* First concrete step towards LNG buyers' group
* Tepco plans joint venture to negotiate spot, contract
* Producers may resist joint purchases
By Aaron Sheldrick and James Topham
TOKYO, Jan 17 In the first concrete moves
towards forming a buyers' group for liquefied natural gas (LNG),
Tokyo Electric Power Co is proposing to rope in
domestic and foreign firms to jointly procure up to 40 million
tonnes a year of the fuel to cut costs.
The Japanese utility's plan comes as importers in Asia, the
biggest market for the superchilled fuel, are stepping up
efforts to leverage their buying power to reduce what they say
are inflated prices because of the practice of linking the price
of gas to oil.
Officials from India, China, South Korea, Japan and Taiwan
which import about 70 percent of the world's LNG have held talks
last year but no firm steps had materialized. LNG producers are
resisting the idea of joint purchases, fearing that an end to
long-term supply contracts with individual buyers will hurt
Tokyo Electric's LNG proposal is outlined in a business
revival plan that was approved by the government this week to
cut costs at the utility, which is facing compensation demands
and cleanup costs of tens of billions of dollars after the
meltdowns at its Fukushima Daiichi nuclear plant north of Tokyo.
The utility, known as Tepco, said it will start talks this
year with other LNG buyers about setting up a joint purchasing
company to negotiate with suppliers, aiming to achieving cost
savings for itself of as much as 650 billion yen ($6.24
The venture would also invest in gas projects directly to
secure LNG supplies, Tepco said.
"Natural gas accounts for 70 percent of Tepco's fuel costs,
so it is essential to drastically lower gas prices and reduce
the fuel bill," the utility said in the revival plan.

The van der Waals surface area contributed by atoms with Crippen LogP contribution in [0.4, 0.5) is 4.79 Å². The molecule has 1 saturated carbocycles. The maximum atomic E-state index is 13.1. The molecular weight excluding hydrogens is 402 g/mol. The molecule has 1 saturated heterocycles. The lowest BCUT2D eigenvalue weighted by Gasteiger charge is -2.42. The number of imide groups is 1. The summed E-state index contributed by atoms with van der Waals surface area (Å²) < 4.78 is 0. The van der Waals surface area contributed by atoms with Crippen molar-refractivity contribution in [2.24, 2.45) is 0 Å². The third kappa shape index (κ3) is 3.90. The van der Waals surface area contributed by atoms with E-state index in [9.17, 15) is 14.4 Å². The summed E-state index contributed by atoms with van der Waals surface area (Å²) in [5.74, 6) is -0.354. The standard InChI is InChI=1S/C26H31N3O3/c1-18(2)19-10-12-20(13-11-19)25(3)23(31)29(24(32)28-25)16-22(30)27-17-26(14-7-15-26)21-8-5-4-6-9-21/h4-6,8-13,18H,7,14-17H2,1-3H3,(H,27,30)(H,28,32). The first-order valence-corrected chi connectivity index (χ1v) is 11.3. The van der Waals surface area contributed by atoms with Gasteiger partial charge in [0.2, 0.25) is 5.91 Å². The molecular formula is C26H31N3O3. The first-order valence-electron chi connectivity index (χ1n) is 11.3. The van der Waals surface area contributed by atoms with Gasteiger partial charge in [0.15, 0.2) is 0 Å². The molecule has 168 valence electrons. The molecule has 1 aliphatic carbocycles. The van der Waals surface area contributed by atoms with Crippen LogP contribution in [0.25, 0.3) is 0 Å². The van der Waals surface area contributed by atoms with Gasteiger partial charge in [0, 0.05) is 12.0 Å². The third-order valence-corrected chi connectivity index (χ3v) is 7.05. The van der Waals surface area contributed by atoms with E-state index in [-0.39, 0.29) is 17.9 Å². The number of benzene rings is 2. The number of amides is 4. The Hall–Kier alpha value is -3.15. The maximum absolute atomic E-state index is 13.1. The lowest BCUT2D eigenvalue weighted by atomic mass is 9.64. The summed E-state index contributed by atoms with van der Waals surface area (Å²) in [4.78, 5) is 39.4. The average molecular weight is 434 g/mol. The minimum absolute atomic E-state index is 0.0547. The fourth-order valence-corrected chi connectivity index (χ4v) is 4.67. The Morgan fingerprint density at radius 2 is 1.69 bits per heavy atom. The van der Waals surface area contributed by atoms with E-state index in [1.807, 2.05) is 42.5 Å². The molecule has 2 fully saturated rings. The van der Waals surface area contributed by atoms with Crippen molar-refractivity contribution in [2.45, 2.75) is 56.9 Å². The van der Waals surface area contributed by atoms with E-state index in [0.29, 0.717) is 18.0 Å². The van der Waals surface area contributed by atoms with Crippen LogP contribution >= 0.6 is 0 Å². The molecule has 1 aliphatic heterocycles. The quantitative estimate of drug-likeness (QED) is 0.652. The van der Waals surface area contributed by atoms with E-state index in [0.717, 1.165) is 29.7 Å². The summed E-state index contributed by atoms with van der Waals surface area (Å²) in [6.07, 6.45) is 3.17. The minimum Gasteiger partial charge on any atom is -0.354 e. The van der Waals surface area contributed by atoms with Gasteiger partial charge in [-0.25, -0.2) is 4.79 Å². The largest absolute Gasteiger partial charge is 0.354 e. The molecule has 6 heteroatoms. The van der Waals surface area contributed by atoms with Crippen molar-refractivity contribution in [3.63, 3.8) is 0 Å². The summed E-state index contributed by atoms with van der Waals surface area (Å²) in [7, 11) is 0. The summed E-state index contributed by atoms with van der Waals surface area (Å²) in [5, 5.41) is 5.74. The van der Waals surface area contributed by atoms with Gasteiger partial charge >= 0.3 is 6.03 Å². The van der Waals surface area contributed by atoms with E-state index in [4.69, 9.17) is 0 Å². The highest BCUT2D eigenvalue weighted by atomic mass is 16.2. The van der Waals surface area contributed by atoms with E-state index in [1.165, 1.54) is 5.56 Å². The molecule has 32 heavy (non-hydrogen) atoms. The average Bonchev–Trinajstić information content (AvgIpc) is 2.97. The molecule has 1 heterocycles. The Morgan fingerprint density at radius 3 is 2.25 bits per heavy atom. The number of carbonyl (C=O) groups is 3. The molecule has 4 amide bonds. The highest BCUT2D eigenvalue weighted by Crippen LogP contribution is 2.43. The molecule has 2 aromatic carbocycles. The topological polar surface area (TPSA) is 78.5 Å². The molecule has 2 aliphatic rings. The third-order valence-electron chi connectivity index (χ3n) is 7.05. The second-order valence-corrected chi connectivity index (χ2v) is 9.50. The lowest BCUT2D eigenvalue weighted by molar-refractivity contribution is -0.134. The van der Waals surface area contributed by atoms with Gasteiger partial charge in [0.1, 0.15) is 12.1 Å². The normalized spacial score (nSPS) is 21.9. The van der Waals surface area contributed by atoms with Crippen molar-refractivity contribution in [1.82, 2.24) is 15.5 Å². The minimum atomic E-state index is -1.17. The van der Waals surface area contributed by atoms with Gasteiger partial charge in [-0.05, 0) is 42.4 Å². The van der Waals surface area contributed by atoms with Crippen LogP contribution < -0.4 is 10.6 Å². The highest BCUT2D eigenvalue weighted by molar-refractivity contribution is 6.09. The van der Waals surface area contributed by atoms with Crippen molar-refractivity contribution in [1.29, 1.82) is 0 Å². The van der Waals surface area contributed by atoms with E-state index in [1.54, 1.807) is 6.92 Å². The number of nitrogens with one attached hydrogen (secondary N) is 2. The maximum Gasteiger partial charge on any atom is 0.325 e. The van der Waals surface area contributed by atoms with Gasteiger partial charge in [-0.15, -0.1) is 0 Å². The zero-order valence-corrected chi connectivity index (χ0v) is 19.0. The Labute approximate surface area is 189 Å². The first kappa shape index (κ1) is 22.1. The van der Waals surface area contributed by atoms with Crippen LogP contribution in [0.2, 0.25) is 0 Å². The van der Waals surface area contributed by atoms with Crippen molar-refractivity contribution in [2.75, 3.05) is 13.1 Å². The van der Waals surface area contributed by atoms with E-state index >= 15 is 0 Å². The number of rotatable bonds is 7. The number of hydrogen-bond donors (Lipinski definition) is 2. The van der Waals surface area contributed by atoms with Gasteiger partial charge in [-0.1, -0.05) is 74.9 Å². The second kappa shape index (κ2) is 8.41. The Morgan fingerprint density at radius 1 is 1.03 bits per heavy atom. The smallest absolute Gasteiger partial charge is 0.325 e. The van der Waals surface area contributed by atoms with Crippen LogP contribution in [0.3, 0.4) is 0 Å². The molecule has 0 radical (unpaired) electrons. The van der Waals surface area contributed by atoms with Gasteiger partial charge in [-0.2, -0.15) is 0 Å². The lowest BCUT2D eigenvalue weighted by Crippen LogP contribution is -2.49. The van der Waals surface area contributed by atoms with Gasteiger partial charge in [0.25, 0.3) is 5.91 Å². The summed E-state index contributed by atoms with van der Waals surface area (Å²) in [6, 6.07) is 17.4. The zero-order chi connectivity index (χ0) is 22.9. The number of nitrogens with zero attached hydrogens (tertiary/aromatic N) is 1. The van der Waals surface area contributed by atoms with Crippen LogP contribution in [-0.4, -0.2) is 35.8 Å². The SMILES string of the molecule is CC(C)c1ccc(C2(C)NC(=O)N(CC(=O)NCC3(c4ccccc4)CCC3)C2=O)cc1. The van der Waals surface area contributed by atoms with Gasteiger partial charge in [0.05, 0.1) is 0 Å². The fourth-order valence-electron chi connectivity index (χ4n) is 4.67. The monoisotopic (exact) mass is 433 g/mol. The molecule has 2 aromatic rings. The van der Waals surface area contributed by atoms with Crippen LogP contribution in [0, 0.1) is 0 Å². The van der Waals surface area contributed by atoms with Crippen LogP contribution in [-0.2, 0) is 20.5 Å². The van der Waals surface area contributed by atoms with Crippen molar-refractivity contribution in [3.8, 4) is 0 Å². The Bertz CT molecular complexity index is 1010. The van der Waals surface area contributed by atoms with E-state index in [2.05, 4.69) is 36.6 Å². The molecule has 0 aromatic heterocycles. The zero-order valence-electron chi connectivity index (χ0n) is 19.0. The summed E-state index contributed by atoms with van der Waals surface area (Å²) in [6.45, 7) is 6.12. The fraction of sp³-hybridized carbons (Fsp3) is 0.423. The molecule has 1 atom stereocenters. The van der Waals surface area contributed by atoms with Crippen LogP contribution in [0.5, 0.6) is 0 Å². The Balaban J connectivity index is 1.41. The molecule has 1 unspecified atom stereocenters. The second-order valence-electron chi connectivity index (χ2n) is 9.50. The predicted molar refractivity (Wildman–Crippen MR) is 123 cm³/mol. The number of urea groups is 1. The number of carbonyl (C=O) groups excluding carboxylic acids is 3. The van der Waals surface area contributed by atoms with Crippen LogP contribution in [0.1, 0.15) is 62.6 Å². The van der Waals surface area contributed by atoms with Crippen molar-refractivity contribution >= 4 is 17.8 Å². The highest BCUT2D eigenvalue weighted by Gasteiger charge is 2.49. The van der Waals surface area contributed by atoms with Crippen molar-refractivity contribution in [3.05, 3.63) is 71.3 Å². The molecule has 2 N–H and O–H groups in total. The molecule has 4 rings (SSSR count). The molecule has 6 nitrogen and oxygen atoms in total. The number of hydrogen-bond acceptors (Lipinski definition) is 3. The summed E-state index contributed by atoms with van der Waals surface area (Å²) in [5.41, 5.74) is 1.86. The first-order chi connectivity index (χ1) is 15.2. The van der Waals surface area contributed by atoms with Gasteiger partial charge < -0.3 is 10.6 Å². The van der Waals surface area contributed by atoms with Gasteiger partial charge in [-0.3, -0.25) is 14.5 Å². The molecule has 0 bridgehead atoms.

Tepco will seek partnership with both Japanese and overseas
companies, spokesman Yusuke Kunikage said by phone on Friday.
The purchases would cover both spot and contractual volumes, he
Shipments of LNG to Japan, the world's biggest buyer of the
fuel, which takes in about a third of global production, have
soared after the Fukushima disaster in March 2011 led to the
gradual shutdown of all of the country's nuclear units.
REBUFFED BY SUPPLIERS
Calling for lower prices has been a constant refrain of
buyers in recent years and Asian consumers have been exploring
ways to buy supplies in partnership to cut costs.
Sellers, though, have rejected the demands, with big oil
majors like Chevron Corp and Exxon Mobil Corp
insisting that multi-year supply contracts in their current form
are necessary to ensure they can take on the risk of developing
projects that take years to build and cost billions of dollars.
Joint purchases may also be difficult given the practice of
restricting destinations in clauses on supply contracts.
Cooperation among Japanese buyers could also fall foul of
domestic anti-competition rules, said Tom O'Sullivan, founder of
independent energy consultancy Mathyos Japan.
"Combining the purchasing power for over 50 percent of a
single commodity by Japanese electric power companies, even a
commodity such as LNG that is now strategic to Japan's national
interests, strikes me as a move that might deserve scrutiny by
the Japanese Fair Trade Commission or the World Trade
Organization," O'Sullivan said.
LNG is expensive in Asia and prices are now more
than four times the cost of natural gas in the United
States, where a boom in shale oil and gas is taking place. Asia
LNG is now about $19 per mmBtu versus $4.37 per mmBtu for U.S.
As a result, Japan had its first trade deficit in 2012 since
the second oil shock that followed the Iranian revolution in
Tepco and other Japanese utilities burned 5.3 million tonnes
of LNG in December, a monthly record, their industry association
said on Friday.
Tepco used about 24 million tonnes of LNG in 2013, according
to data from the company, while Japanese imports totalled 79.4
million tonnes in the first eleven months of 2013.